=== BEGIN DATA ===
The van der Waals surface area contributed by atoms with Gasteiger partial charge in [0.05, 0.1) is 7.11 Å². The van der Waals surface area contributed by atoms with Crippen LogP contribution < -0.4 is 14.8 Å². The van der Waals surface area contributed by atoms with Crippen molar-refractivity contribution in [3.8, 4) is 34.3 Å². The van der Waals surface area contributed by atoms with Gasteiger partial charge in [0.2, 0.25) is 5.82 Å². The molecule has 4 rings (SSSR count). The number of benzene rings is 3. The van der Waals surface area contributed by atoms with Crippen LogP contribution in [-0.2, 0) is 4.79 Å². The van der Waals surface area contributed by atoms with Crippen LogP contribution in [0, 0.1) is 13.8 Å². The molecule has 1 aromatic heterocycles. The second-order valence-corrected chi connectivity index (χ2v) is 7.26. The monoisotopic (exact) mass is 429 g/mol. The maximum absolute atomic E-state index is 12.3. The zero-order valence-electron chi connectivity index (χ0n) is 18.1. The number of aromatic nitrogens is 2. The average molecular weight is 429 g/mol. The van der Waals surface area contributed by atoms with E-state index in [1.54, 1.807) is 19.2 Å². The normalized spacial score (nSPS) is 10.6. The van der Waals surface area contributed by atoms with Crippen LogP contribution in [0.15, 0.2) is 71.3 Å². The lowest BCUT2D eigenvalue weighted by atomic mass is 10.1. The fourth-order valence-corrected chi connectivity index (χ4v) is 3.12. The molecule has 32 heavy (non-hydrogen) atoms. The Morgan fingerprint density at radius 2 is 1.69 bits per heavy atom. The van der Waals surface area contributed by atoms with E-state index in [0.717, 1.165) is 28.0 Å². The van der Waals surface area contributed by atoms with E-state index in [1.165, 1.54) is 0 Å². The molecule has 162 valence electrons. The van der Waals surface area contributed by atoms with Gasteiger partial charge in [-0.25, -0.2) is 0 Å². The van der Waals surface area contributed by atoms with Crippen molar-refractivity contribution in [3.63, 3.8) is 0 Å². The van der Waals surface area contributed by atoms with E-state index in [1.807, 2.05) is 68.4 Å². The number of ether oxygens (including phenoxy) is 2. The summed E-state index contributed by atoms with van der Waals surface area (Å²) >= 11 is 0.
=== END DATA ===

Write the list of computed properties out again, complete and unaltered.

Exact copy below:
The van der Waals surface area contributed by atoms with Gasteiger partial charge in [0.05, 0.1) is 7.11 Å². The van der Waals surface area contributed by atoms with Crippen LogP contribution < -0.4 is 14.8 Å². The van der Waals surface area contributed by atoms with Crippen molar-refractivity contribution in [3.8, 4) is 34.3 Å². The van der Waals surface area contributed by atoms with Gasteiger partial charge in [0.2, 0.25) is 5.82 Å². The molecule has 4 rings (SSSR count). The number of benzene rings is 3. The van der Waals surface area contributed by atoms with Crippen LogP contribution in [-0.2, 0) is 4.79 Å². The van der Waals surface area contributed by atoms with Crippen LogP contribution in [0, 0.1) is 13.8 Å². The molecule has 1 aromatic heterocycles. The second-order valence-corrected chi connectivity index (χ2v) is 7.26. The monoisotopic (exact) mass is 429 g/mol. The maximum absolute atomic E-state index is 12.3. The zero-order valence-electron chi connectivity index (χ0n) is 18.1. The number of aromatic nitrogens is 2. The average molecular weight is 429 g/mol. The van der Waals surface area contributed by atoms with E-state index in [1.54, 1.807) is 19.2 Å². The normalized spacial score (nSPS) is 10.6. The van der Waals surface area contributed by atoms with Crippen LogP contribution in [0.15, 0.2) is 71.3 Å². The lowest BCUT2D eigenvalue weighted by atomic mass is 10.1. The fourth-order valence-corrected chi connectivity index (χ4v) is 3.12. The molecule has 32 heavy (non-hydrogen) atoms. The Morgan fingerprint density at radius 2 is 1.69 bits per heavy atom. The van der Waals surface area contributed by atoms with E-state index in [0.717, 1.165) is 28.0 Å². The van der Waals surface area contributed by atoms with E-state index in [1.165, 1.54) is 0 Å². The molecule has 162 valence electrons. The van der Waals surface area contributed by atoms with Gasteiger partial charge in [-0.25, -0.2) is 0 Å². The van der Waals surface area contributed by atoms with Crippen molar-refractivity contribution in [3.63, 3.8) is 0 Å². The van der Waals surface area contributed by atoms with E-state index in [1.807, 2.05) is 68.4 Å². The number of ether oxygens (including phenoxy) is 2. The summed E-state index contributed by atoms with van der Waals surface area (Å²) >= 11 is 0.